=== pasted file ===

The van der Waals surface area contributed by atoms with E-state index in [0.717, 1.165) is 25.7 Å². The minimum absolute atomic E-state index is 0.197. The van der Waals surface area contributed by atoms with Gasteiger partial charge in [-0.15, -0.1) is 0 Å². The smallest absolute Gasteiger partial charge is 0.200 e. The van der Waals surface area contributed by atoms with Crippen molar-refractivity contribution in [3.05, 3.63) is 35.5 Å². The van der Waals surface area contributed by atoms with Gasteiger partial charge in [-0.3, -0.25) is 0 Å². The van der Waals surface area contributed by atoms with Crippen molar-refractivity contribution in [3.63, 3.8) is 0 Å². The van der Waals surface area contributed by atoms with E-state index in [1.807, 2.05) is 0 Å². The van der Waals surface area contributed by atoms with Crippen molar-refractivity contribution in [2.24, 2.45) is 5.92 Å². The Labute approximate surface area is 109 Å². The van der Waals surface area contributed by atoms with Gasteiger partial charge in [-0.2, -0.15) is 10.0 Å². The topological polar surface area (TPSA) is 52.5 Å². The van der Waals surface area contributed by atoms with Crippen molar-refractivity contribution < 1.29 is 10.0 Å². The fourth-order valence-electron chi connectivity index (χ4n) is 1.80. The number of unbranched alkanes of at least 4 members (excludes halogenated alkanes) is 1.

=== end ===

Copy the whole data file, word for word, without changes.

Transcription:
The van der Waals surface area contributed by atoms with E-state index in [0.717, 1.165) is 25.7 Å². The minimum absolute atomic E-state index is 0.197. The van der Waals surface area contributed by atoms with Gasteiger partial charge in [-0.15, -0.1) is 0 Å². The smallest absolute Gasteiger partial charge is 0.200 e. The van der Waals surface area contributed by atoms with Crippen molar-refractivity contribution in [3.05, 3.63) is 35.5 Å². The van der Waals surface area contributed by atoms with Gasteiger partial charge in [-0.3, -0.25) is 0 Å². The van der Waals surface area contributed by atoms with Crippen molar-refractivity contribution in [3.63, 3.8) is 0 Å². The van der Waals surface area contributed by atoms with E-state index in [1.807, 2.05) is 0 Å². The van der Waals surface area contributed by atoms with Crippen molar-refractivity contribution in [2.24, 2.45) is 5.92 Å². The Labute approximate surface area is 109 Å². The van der Waals surface area contributed by atoms with Gasteiger partial charge in [-0.2, -0.15) is 10.0 Å². The topological polar surface area (TPSA) is 52.5 Å². The van der Waals surface area contributed by atoms with Crippen molar-refractivity contribution < 1.29 is 10.0 Å². The fourth-order valence-electron chi connectivity index (χ4n) is 1.80. The number of unbranched alkanes of at least 4 members (excludes halogenated alkanes) is 1.